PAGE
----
Randolph Law Firm, P.C.

Tax time brings new IRS warnings of tax scam artists

One should try to remember one basic fact during tax season, and the rest of the year for that matter. It is that the IRS, in Nevada and every other jurisdiction, does not initiate tax collections by telephone. The agency always starts its files by a written mail notification.

A taxpayer should go into danger mode when a telephone caller says that he or she is collecting taxes for the IRS. Unless you know the caller to be with the IRS, the probability is that it is a tax scam artist who has gotten your attention. Under no circumstances should one give in to the entreaties made by a telephone caller not officially associated with the IRS.

IRS agents may pay personal visits to an office, or send a variety of written notices regarding back taxes, investigations, tax liens, tax levies and other collections. Those steps are not started by telephone. Apparently, the con artists are convincing when they give their threatening spiel on the phone, often more so with confused elderly taxpayers as their victims.

They'll try to get the victim to send payment through a pre-loaded debit card or wire transfers, usually under the threat of jail. Instant property seizures and deportation are other common threats. The caller may become belligerent and insulting, according to IRS reports. Because the IRS budget is especially low this tax year, you may not be able to verify anything with the agency itself.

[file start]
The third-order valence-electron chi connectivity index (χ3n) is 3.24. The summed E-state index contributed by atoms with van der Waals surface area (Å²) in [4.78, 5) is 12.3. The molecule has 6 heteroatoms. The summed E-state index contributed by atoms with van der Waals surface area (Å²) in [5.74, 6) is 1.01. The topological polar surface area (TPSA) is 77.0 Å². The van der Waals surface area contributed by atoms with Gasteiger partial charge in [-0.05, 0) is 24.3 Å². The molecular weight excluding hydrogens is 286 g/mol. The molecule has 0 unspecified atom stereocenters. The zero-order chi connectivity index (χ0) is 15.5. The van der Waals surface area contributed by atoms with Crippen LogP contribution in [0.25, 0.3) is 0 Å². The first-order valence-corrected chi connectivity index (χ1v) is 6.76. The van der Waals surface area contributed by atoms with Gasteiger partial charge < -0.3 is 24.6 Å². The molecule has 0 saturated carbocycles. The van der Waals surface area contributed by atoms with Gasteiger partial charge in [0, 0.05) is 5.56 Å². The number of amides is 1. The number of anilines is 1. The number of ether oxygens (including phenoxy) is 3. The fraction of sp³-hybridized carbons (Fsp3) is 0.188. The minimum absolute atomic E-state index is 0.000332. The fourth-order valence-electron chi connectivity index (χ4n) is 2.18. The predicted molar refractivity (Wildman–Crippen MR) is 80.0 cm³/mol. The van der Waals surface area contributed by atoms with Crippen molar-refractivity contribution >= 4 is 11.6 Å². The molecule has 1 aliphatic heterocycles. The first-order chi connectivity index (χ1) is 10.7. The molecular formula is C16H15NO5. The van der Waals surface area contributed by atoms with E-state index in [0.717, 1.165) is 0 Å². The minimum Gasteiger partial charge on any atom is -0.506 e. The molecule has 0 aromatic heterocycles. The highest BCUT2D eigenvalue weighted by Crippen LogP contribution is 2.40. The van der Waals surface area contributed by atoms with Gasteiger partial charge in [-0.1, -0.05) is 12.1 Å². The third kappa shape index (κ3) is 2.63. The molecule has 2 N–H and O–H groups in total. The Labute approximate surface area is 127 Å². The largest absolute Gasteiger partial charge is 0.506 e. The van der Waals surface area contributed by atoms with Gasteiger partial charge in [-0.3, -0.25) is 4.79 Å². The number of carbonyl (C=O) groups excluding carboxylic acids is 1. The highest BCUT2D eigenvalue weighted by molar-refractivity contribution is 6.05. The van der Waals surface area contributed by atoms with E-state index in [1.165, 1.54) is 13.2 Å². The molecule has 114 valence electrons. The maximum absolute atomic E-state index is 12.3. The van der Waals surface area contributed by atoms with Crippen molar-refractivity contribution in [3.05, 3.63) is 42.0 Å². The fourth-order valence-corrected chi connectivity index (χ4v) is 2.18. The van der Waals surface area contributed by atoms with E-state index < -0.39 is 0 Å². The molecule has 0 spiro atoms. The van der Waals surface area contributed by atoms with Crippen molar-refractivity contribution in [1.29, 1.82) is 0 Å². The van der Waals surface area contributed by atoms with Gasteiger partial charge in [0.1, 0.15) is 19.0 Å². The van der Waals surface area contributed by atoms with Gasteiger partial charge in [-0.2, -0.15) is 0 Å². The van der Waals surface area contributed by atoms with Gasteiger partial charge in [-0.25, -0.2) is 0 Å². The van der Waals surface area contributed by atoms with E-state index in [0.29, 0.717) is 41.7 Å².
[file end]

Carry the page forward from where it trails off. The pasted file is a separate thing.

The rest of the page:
Probably the best step in Nevada and elsewhere is to call the local police; a tax attorney may also provide support and guidance. This will be more effective if you've been able to get some information on how to track the individual. The police may also be able, with the help of the phone company, to trace a call to its source. In any event, remember the cardinal rule: if the collector has initiated a collection matter by phone, hang up right away because it's not the IRS. It's most likely a bogus call that will be a waste of one's time and peace of mind.

Source: mainstreet.com, "Someone Calling To Demand Your Credit Card For Back Taxes? Here's Why You Need to Hang Up", Eric Reed, Jan. 16, 2015

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